It's a big week for steampunk enthusiasts.
First of all, today is the 287th birthday of Nicolas-Joseph Cugnot, the man who built the first self-propelled, steam-powered vehicle. He invented his three-wheeled fardier à vapeur in 1769, and went on to build progressively more complex and better models of steam-powered horseless carriages. The birth of the steam punk world received and even bigger boost near a hundred years later, when the first airship with a steam engine traveled from Paris to Trappes on September 24, 1852.
I know that a large portion of our readers feel that the steampunk movement, which re-imagines the modern with the elegance and inventiveness of the industrial revolution, is a tried, played-out phenomenon, but you didn't grow up thinking that Final Fantasy VI was loads better a religion than the Bible. The brass, the clockwork, and the dapper approach all serve to make something very timeless, and still very specific.
It's certainly made its mark on the world of music, for instance. Here are the top 10 ten steampunk songs or music videos.
10. Nicki Minaj, "Turn Me On": I like Nicki more as a peripheral than a feature artist, but you can't help but dig her clockwork rendition of Frankenstein. It falls just short of true steampunk, but is definitely one of the closest mainstream examples out there.
Professor Elemental and Mr. B, the Gentleman Rhymer Sir Reginald PikeDevant, Esq., "Just Glue Some Gears on it and Call it Steampunk": Now, I imagine that I'll get some flack in the comments over including Nicki Minaj in this list at all, since those who like to define what is steampunk and what is not are touchier than people who define what is and is not regular punk. Allow me to offer this comedic peace offering. After all, I could've put Justin Bieber there and I didn't.
Update: Due to an erroneous entry in the author's iPod this song was mistakenly credited to Professor Elemental and Mr. B, the Gentleman Rhymer initially. Thanks to reader Abelundercity for correcting the error, and apologies to Sir Reginald.
8. Ghostfire, "The Last Steampunk Waltz": This isn't the most original music video in the world, but for some reason the execution of it makes you feel that Ghostfire is actually what bar bands in a steampunk world would sound like. Good dress sense, a tight attention to the waltz form, and a sort of drunken brilliance turn a basic performance vid into a bald look at a completely fictional music scene.
7. The Men That Will Not Be Blamed For Nothing, "Brunel": There's precious little "punk" in the steampunk movement, save for The Men That Will Not Be Blamed For Nothing. Named after graffiti found at the crime scene of a victim of Jack the Ripper, they do some amazing historical-themed punk songs, such as this one celebrating the life of Isambard Kingdom Brunel, who built the first tunnel under a navigatable river.
6. Smashing Pumpkins, "Tonight, Tonight": When it comes to mainstream portrayals of steampunk, it's hard to top the Smashing Pumpkins' "Tonight, Tonight" video. Strangely, it was originally completely different. The first draft was more old-school Hollywood, with a water ballet and James and D'arcy ballroom dancing. Then the Red Hot Chili Peppers came out with "Aeroplane," and the band went back to the drawing board.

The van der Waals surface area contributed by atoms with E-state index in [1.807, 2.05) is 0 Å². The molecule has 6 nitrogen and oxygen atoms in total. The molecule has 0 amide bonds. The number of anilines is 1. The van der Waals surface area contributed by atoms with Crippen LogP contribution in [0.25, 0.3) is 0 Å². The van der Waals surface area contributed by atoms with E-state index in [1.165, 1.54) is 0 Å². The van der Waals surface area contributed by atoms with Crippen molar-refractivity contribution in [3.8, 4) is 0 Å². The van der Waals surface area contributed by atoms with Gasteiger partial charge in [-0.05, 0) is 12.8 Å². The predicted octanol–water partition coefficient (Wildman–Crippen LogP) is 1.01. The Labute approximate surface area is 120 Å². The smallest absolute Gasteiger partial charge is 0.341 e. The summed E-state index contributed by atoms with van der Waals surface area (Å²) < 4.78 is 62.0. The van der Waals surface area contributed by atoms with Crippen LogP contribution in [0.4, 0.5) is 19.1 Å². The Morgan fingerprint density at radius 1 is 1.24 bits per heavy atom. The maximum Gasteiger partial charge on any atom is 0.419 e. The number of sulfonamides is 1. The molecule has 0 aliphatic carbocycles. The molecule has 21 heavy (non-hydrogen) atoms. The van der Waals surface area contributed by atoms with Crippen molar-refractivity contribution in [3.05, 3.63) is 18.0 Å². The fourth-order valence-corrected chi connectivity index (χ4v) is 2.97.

5. Steam Powered Giraffe, "Brass Goggles": Think a Victorian-era Rock-a-Fire Explosion and you'll get what SPG is going for in their musical robot pantomime performances. It's a brilliant, if extremely niche, musical style.
4. Escape the Clouds, "Every Storm Has an End": Escape the Clouds is much more of an amalgam of traditional storytelling and music than traditional pop, so they lose a few points in the being-catchy department. Still, as far as musical short films go, "Every Storm Has an End" is up there with the best.
3. Les Rita Mitsouko, "Cool Frenesie": If you took high-school French in the last 20 years, then at some point your teacher played "Marcia Baïla" from Les Rita Mitsouko's second album for you. Some 15 years later, the duo put out this amazing single, about what amounts to a steampunk Tank Girl taking out giant Cybermen... basically French-frying pop-culture cult icons from two different nations at once.
2. Lovett, "Eye of the Storm": When Ben Lovett, noted film composer, put out an album one of the people he invited to the listening party was an old college friend named Christopher Alender. Alender was blown away by "Eye of the Storm," and collaborated with Lovett on a music video inspired by the Academy Award-nominated short film "The Mysterious Geographic Explorations of Jasper Morello." The result is bar none of the most beautiful things ever put on the internet.
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1. Abney Park, "Sleep Isabella.": You could argue that Abney Park IS the musical embodiment of steampunk. Formerly the band was just a group of more conventional goths out of Seattle, but their reimagining into a steampunk dynamo has made them a highly popular carnival act. If it was good enough for True Blood, it should be good enough for you.